• PCH die (right): 6.369 mm * 9.778 mm = 62.27 mm2
Another Interesting note that the Intel PSE (Programmable Services Engine) ships with an Arm Cortex M7 core:
Intel states that it has >=100 partners committed to releasing products with these processors.
 
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moinmoin

Platinum Member
Jun 1, 2017
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Since the Atoms are SoC a chipset shouldn't be needed, so what exactly is that huge PCH needed for? Is that where the ARM Cortex M7 resides? Or is "SoC" a misnomer for this particular Atom? (Note that AT's text description of the PCH capabilities doesn't seem to match the diagram of the reference platform above it.)
 

IntelUser2000

Elite Member
Oct 14, 2003
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ARK page doesn't say SuperFin.

Also 70% over Apollo Lake in ST and 50% in MT is not a lot. That suggests similar performance to Gemini Lake in ST and MT.

And what's up with the separate PCH? So Jasper Lake will be a different config? They needed the additional features is that it?
 

mikk

Diamond Member
May 15, 2012
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This is what Anandtech says:

Intel is also moving to 10nm SuperFin (formerly 10++) for its Atom nodes, making these the next 10nm-class Atom processors after Intel’s Snow Ridge for 5G networks.
Is there a SuperFin source from Intel? If not I really doubt this is based on SuperFin. Also Snow Ridge on SuperFin??? I thought Tigerlake is the first and only SuperFin product by now.
 
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IntelUser2000

Elite Member
Oct 14, 2003
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@mikk Same here. Airmont/Goldmont/Goldmont Plus all were using the original 14nm process.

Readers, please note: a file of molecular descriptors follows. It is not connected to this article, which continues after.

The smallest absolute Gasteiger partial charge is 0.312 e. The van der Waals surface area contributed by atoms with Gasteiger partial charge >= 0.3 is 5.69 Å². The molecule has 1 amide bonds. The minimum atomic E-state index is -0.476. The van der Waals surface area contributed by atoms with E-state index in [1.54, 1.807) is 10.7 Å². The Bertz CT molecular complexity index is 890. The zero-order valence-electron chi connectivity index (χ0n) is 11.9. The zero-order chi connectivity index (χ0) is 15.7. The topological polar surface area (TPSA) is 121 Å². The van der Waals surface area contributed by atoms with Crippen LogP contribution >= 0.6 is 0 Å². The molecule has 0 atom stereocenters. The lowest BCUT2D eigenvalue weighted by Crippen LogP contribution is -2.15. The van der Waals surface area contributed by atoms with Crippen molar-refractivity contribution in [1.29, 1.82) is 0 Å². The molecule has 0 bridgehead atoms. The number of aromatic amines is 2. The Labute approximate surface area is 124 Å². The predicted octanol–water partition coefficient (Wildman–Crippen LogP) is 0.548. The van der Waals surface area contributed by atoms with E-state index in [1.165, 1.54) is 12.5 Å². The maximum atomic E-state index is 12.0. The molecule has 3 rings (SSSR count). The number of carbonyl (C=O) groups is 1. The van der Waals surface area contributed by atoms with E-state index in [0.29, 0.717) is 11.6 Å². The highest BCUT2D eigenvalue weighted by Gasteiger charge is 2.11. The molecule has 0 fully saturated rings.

Until they claim it, I won't believe it. Intel pages don't show 10nm SF for Atoms.
 

mikk

Diamond Member
May 15, 2012
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Even anandtech seems confused about all the different 10nm variants. In the newsroom and presskit there is nothing about SuperFin.
 

Brunnis

Senior member
Nov 15, 2004
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Also 70% over Apollo Lake in ST and 50% in MT is not a lot. That suggests similar performance to Gemini Lake in ST and MT.
At least for single thread, I'm guessing it's ~15% improved IPC. Goldmont to Goldmont Plus was 25-30% on average. Also, the J64XX has 15-20% higher frequency than the J4205. 1.7/(1.3*1.15)=1.14.

Not awfully exciting either way... The graphics will of course be a pretty major improvement, though.
 
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moinmoin

Platinum Member
Jun 1, 2017
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Ian has confirmed with Intel that Elkhart Lake is indeed 10nm SF

Interesting, all Elkhart Lake ARK pages list it as plain 10nm, see https://ark.intel.com/content/www/us/en/ark/products/codename/128825/elkhart-lake.html

I guess the confusion stems from whether 10nm SuperFin equals 10nm+ or 10nm++, whether Ice Lake is 10nm or 10nm+, and whether Cannon Lake is 10nm, 10nm- or 10nm. :D

ARK says Ice Lake is plain 10nm, so 10nm+ appears to equal 10SF, see https://ark.intel.com/content/www/de/de/ark/products/196597/intel-core-i7-1065g7-processor-8m-cache-up-to-3-90-ghz.html
ARK also lists Cannon Lake as plain 10nm as well though, see https://ark.intel.com/content/www/de/de/ark/products/136863/intel-core-i3-8121u-processor-4m-cache-up-to-3-20-ghz.html *shrugs*